Dementia and Depression: How to Get a “Fully Baked” Diagnosis
by Carole B Larkin, Alzheimer’s Reading Room Blog
Real differences abound in diagnoses -- the "half baked" diagnosis and the "full baked" diagnosis. A half baked diagnosis is a doctor who asks a few memory questions and then says,”Yes, you have dementia. Here, take this.” He gives you a prescription for Aricept or one of the other four FDA approved drugs. A full baked diagnosis consists of three parts:
An MRI or similar scan. Two things can be seen on the scan. The first is white spots indicating that a “mini-stroke” (or TIA) has taken place in that area of the brain. The importance of finding mini-strokes is that none of the four FDA approved medicines do any good when someone has had a mini stroke.
If you are prescribed one or more of the drugs approved to treat Alzheimer's and your loved one has Vascular Dementia (dementia coming from mini or regular strokes in the brain) you are just throwing money on a "half baked diagnosis". A better use of your money might be to give your loved one something that they really love and that brings them momentary happiness? (Dark chocolate for me!)
An MRI will also show atrophy of the brain (the brain shrinking). If the brain has shrunk you can see an actual space on the MRI between the brain and the skull bones. I call that the “Air Gap”. After all, dead brain cells are skinnier than live brain cells, so they take up less space in the head. If the front of the brain (behind your forehead) has a bigger air gap than the middle or back part of the brain; then the diagnosis may be in part, Frontotemporal Dementia, which is different from straight Alzheimer’s. A neurologist that deals with Frontotemporal Dementia should be the doctor consulted for medicines appropriate to that disease.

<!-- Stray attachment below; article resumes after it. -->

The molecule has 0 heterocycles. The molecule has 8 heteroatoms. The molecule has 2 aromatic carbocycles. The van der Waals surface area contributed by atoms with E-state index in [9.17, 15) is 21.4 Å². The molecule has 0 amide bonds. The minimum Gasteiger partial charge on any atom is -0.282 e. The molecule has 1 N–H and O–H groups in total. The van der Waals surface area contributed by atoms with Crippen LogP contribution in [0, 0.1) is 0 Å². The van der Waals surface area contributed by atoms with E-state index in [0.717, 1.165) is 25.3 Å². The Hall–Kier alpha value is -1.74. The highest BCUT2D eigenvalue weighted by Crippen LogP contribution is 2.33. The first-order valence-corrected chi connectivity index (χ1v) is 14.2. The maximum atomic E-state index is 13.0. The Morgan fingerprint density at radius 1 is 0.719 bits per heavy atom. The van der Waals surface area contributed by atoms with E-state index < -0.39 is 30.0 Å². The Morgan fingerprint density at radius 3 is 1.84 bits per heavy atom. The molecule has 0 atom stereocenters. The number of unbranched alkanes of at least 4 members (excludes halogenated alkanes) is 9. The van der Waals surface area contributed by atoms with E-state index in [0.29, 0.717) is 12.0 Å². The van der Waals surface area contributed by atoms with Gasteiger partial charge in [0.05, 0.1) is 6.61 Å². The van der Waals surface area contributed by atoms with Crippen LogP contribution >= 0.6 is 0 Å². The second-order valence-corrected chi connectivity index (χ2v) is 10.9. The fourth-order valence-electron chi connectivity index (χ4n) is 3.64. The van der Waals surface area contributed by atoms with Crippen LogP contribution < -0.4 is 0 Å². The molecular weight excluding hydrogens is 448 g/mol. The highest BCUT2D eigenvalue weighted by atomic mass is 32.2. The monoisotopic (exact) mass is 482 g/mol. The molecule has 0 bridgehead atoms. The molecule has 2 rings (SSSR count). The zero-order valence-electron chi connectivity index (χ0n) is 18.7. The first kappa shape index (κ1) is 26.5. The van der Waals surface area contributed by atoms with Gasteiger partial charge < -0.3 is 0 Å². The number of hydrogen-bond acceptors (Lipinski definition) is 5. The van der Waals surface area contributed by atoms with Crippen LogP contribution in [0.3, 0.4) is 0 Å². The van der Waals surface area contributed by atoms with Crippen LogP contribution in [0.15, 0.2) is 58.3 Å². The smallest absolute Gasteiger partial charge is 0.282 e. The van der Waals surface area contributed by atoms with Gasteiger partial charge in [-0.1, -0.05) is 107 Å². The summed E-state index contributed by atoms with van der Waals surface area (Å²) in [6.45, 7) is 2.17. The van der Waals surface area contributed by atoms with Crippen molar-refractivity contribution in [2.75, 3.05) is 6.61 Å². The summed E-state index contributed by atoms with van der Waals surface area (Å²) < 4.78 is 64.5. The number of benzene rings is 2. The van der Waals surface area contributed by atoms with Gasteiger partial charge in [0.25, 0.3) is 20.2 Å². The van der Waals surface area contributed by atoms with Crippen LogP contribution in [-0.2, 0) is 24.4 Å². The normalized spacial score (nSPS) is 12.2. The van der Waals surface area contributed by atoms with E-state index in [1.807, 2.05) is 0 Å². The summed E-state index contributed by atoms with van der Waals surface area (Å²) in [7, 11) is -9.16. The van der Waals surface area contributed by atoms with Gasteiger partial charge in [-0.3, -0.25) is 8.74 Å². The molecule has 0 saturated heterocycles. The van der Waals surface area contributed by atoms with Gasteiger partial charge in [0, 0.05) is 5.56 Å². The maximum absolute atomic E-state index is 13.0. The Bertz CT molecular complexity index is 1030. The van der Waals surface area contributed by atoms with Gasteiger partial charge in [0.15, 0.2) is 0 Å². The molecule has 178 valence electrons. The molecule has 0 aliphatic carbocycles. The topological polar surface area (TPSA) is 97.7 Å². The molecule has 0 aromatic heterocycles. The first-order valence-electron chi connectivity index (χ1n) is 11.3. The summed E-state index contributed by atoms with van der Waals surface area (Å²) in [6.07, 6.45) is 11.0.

Specific blood work looking for other things that can cause dementia, like thyroid deficiency, B12 deficiency, potassium deficiency, and other types of chemical imbalances showing up in the blood. These things can be correctible, thus ending the dementia.
Finally, a series of verbal and physical tests that not only test memory, but also test executive skills, such as: time/space orientation, attention span, concentration abilities, and expressive language ability among others. These tests take between two and four hours to complete.
Only if all of the above are done, do you get a true diagnosis, at this point in time. I’m sure that more tests will be done in the future to be able to further refine the diagnosis but right now that’s all we have available to most people. The special PET and other imaging scans are usually done for research purposes and are cost prohibitive for most people. Eventually I hope we have them available on a regular basis.
So this afternoon I have learned that I have given my mother a ‘half-baked’ diagnosis. Although it’s the best I can do, especially considering my lack of medical training, it’s completely inefficient in determining the exact nature of her current illness. She’s too ill and too weak to go through a series of tests, or even to get to a doctor’s office. I wish we hadn’t waited so long. I wish I had known years ago all that I have learned this week!